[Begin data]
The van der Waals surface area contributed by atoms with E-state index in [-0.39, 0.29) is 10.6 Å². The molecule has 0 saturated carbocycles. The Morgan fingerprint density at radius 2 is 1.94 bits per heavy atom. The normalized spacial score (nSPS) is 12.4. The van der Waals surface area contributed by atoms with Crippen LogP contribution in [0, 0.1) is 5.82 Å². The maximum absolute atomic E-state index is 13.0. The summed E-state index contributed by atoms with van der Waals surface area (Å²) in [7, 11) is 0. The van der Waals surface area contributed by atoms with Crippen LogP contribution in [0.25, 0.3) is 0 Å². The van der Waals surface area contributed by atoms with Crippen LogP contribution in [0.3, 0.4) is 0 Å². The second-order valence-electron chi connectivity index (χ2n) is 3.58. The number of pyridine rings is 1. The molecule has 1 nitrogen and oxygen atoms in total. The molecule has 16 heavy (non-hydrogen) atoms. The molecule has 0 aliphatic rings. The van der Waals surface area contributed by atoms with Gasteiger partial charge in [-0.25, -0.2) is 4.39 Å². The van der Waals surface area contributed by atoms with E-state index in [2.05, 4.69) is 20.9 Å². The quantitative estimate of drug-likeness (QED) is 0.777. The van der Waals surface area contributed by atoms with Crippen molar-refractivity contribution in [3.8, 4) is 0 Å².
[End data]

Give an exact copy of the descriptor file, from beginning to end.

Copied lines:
The van der Waals surface area contributed by atoms with E-state index in [-0.39, 0.29) is 10.6 Å². The molecule has 0 saturated carbocycles. The Morgan fingerprint density at radius 2 is 1.94 bits per heavy atom. The normalized spacial score (nSPS) is 12.4. The van der Waals surface area contributed by atoms with Crippen LogP contribution in [0, 0.1) is 5.82 Å². The maximum absolute atomic E-state index is 13.0. The summed E-state index contributed by atoms with van der Waals surface area (Å²) in [7, 11) is 0. The van der Waals surface area contributed by atoms with Crippen LogP contribution in [0.25, 0.3) is 0 Å². The van der Waals surface area contributed by atoms with Crippen LogP contribution in [0.3, 0.4) is 0 Å². The second-order valence-electron chi connectivity index (χ2n) is 3.58. The number of pyridine rings is 1. The molecule has 1 nitrogen and oxygen atoms in total. The molecule has 16 heavy (non-hydrogen) atoms. The molecule has 0 aliphatic rings. The van der Waals surface area contributed by atoms with Gasteiger partial charge in [-0.25, -0.2) is 4.39 Å². The van der Waals surface area contributed by atoms with E-state index in [2.05, 4.69) is 20.9 Å². The quantitative estimate of drug-likeness (QED) is 0.777. The van der Waals surface area contributed by atoms with Crippen molar-refractivity contribution in [3.8, 4) is 0 Å².